Sleep Therapy Technician: Career Info and Education Requirements

Sep 26, 2019

Learn about the education and preparation needed to become a sleep therapy technician. Get a quick view of the requirements as well as details about possible degrees, job duties, certification and licensure to find out if this is the career for you.

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Sleep therapy technicians work under the supervision of a doctor, diagnosing and treating patients with sleep disorders. Although some employers prefer applicants with a certificate or associate's degree in polysomnography, it may be possible to begin a career as a sleep therapy technician with a high school diploma. Education requirements vary, and some states require sleep therapy technicians to be licensed.

Essential Information

Sleep therapy technicians help patients with sleeping problems in hospitals and other medical settings. Although they work under the supervision of a doctor, sleep therapy technicians assume the main duties of treating and diagnosing problems interfering with sleep. The educational requirements for this career can vary from a high school diploma to an associate's degree. Some states require licensure, and employers may prefer those certified by the Board of Registered Polysomnographic Technologists.

Required Education High school diploma or a certificate or associate's degree in polysomnography
Other Requirements Some states require licensure
Projected Job Growth (2018-2028)* 11% (medical and clinical lab technicians)
Median Salary (May 2018)* $52,330 annually (medical and clinical lab technicians)

Source: *U.S. Bureau of Labor Statistics

Career Information

Sleep therapy technicians meet with patients and discuss the problems they have with sleeping. After an assessment is completed, the sleep therapy technician performs a brief examination on the patient and begins the testing process. Tests can involve taking blood samples, examining lung capacity, checking a patient's family medical history and keeping a patient overnight and observing their sleep patterns. Depending on the problem, a sleep therapy technician can begin rehabilitation or treatment that involves breathing exercises, medications or use of a special device while sleeping. The work schedules of sleep therapy technicians can vary greatly. Working nights and weekends may be necessary, since these businesses often operate around the clock.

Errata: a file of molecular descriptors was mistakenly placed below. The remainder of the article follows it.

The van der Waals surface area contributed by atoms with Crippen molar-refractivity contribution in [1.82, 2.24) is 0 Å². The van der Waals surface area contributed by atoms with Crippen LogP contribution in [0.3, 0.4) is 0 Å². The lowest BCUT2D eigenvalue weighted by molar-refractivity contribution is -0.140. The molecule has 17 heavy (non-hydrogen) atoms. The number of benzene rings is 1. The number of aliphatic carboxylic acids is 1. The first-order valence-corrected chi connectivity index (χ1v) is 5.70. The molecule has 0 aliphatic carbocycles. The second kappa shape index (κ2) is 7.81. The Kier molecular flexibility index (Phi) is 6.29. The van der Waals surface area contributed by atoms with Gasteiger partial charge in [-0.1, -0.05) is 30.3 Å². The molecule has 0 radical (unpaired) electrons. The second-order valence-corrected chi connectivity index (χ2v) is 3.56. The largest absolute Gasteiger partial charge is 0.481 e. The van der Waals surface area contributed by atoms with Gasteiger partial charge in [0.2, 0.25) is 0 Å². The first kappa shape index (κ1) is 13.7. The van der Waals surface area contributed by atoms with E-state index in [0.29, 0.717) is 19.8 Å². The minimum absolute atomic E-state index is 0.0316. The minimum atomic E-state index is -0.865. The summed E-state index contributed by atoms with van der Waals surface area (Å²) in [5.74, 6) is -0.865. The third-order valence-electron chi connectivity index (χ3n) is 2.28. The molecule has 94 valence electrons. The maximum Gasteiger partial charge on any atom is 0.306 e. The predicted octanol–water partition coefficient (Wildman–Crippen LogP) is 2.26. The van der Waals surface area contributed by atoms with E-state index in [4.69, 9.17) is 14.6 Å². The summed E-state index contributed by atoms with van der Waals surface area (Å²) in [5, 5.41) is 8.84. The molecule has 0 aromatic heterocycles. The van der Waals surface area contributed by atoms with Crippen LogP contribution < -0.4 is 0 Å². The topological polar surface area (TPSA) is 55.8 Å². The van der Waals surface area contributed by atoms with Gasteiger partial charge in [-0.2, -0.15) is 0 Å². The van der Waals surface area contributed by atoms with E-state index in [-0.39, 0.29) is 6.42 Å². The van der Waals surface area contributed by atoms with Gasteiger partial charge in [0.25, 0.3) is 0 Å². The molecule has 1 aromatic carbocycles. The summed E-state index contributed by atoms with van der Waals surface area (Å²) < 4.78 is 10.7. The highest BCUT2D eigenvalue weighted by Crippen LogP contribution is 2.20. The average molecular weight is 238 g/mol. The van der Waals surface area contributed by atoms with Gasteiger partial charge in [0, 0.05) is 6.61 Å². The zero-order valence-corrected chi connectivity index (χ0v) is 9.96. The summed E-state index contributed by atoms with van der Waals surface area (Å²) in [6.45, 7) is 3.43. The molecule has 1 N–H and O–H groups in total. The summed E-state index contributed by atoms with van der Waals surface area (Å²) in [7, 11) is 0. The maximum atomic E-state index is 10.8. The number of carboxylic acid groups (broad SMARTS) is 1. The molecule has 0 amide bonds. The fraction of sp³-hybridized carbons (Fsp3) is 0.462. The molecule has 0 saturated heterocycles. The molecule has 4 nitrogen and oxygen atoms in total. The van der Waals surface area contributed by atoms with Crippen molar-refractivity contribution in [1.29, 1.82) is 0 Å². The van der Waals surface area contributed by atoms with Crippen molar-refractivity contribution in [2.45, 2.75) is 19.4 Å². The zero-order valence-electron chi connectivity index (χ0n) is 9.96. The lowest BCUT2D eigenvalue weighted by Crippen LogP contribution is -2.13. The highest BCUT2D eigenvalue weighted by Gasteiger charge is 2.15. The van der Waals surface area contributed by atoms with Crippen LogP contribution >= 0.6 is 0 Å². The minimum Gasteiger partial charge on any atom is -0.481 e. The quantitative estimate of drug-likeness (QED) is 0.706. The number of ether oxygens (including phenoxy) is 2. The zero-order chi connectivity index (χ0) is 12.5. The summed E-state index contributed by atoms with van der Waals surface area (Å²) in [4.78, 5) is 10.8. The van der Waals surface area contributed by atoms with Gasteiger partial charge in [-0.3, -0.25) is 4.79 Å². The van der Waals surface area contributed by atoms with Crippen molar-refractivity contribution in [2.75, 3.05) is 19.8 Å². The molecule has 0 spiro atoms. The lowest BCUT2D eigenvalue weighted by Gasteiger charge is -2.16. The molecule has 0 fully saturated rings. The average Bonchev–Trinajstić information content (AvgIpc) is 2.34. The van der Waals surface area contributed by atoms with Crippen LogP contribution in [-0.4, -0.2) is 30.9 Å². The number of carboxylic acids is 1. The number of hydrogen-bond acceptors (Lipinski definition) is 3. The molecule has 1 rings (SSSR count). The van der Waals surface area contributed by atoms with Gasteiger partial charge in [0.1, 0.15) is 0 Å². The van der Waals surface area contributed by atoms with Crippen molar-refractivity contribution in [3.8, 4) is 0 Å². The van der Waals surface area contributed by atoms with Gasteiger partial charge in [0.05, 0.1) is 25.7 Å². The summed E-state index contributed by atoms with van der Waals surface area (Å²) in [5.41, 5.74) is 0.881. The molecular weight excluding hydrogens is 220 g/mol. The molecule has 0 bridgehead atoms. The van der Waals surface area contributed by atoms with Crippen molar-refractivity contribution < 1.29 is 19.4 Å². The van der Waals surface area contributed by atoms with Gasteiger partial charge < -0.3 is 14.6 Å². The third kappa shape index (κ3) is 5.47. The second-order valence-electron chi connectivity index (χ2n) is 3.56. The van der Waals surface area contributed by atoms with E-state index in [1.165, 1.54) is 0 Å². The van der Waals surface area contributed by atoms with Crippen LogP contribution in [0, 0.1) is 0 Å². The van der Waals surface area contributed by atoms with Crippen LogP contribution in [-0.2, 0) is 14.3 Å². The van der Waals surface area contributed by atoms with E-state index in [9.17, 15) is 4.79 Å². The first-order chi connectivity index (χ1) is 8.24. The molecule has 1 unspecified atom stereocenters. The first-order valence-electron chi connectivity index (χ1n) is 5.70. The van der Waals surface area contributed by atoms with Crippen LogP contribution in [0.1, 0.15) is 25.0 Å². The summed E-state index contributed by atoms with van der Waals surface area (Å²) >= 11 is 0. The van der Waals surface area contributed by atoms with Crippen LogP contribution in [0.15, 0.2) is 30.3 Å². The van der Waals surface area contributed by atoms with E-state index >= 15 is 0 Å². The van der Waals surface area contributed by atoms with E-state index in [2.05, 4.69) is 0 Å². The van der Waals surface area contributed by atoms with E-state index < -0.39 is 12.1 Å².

Education Requirements

The exact education requirements for a sleep therapy technician can vary. Most employers require at least a high school diploma, though completion of a postsecondary polysomnography program may be necessary. These programs are available at medical schools, community colleges and universities, and the curricula typically cover anatomy and physiology, sleep disorders, technical instruments and therapeutic techniques. Clinical experiences are often required as well.

Some employers prefer job applicants who are certified through the Board of Registered Polysomnographic Technologists (BRPT), and licensure is required in some states. To qualify for BRPT certification as either a polysomnographic technician or technologist, individuals must have a certain amount of clinical experience and CPR certification. Successful completion of an exam is also required.

Sleep therapy technicians work under the supervision of a doctor to help patients with sleep disorders, and they typically work in hospitals or medical centers. Since the education requirements vary widely, it is important to check state and employer requirements. Education requirements can range from a high school diploma to an associate's degree, and licensure and certification may also be needed.

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